phylum class subclass order monotypic order suborder family
There are more species in the family of tyrant flycatchers than in any other family of birds in the Western Hemisphere. Members of this family are found throughout North, Central, and South America. The family includes both migratory species that move from one climate to another as the seasons change and non-migratory species that remain in the same area year round. Only about thirty-seven of the more than four hundred species of tyrant flycatchers live in North America.
Tyrant flycatchers are perching birds with bodies that range in size from 3.5 to 11 inches (9 to 28 centimeters) and weigh from about 0.2 to 2.4 ounces (5.7 to 68 grams). This family includes some species that look very different from each other and other species that look so similar they cannot be told apart just by looking at them. In addition, males and females of many species look alike. Most members of this family are dull with brown, gray, or olive-green backs and ivory or light gray undersides. There are exceptions to this color pattern, including the vermilion flycatcher and the great kiskadee, both of which are brightly colored. Most species have moderate-length tails, although a few, such as the scissor-tailed flycatcher, have pairs of 6 inch long (15 centimeter) tail feathers that stream out behind them, almost doubling the bird's length.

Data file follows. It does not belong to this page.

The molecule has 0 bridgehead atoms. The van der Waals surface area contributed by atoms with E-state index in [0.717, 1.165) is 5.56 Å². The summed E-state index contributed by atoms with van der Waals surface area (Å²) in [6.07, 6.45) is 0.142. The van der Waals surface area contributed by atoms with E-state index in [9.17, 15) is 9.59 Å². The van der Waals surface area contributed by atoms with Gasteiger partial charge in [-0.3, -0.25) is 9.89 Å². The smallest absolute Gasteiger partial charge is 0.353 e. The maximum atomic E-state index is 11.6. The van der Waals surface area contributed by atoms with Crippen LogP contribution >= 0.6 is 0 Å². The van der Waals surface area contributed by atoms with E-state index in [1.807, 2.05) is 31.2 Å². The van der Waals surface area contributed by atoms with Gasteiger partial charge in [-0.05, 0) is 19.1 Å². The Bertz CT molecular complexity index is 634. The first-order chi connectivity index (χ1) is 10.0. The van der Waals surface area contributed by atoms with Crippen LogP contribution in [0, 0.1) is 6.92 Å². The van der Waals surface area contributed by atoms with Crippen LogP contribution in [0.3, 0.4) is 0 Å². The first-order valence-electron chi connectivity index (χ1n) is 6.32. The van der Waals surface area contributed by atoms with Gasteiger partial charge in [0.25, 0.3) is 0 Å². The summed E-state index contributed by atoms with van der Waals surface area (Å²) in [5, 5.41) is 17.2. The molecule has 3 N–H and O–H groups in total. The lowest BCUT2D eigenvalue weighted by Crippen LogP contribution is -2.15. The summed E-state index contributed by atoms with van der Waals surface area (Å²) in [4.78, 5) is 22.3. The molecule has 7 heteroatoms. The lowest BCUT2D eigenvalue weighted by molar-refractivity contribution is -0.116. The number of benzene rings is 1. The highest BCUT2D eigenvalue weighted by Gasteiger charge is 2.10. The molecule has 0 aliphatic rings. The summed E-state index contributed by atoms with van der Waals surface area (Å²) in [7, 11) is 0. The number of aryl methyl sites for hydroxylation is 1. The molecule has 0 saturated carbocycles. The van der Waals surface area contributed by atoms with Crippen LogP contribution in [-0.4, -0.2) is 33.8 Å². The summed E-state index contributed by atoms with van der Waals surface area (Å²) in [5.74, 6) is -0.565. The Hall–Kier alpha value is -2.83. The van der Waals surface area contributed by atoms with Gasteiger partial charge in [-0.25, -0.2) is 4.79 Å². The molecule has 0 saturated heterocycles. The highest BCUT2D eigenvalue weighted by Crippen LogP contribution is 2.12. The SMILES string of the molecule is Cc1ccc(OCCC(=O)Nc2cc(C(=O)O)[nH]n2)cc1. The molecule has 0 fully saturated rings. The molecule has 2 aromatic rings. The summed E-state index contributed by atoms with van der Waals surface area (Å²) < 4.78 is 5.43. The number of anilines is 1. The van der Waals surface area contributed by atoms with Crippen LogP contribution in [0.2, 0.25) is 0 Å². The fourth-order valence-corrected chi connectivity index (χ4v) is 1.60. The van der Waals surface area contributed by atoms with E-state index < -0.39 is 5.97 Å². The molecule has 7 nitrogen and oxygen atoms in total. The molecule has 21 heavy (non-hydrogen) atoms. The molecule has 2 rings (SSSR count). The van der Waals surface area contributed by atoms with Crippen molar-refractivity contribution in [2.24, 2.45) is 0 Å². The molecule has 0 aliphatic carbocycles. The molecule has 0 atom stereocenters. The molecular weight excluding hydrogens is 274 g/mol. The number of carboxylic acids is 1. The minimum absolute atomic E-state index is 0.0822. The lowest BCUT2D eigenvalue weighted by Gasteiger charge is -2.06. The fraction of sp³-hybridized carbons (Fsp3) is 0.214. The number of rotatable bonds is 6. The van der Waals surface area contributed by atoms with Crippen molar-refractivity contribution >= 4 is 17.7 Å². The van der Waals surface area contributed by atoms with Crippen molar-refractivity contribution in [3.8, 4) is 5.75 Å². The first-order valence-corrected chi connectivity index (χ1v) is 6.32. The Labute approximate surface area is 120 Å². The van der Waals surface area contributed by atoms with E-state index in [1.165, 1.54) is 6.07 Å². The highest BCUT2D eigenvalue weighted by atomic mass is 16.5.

Despite the diversity found in this family, tyrant flycatchers do have certain characteristics in common. All these birds eat insects, and they have developed short, wide bills with a slight hook at the end that help them catch and hold their food. Stiff stripped-down feathers consisting mainly of the feather shaft are found around the bill of most tyrant flycatchers. These are called rictal (RIK-tuhl) bristles. Originally it was thought that rictal bristles helped the birds catch insects while flying, but recent experimental evidence disproved this theory. Ornithologists, scientists who study birds, now think the bristles may help to keep insects out of the birds' eyes as they fly.
Tyrant flycatchers are good flyers. Those species that migrate have longer, more pointed wings designed for more efficient flight than those species that stay in one area year round. In non-migratory species the wings are shorter and rounder, a design that makes lifting off a branch easier. Because flycatchers spend little time on the ground, their feet and legs are weak.
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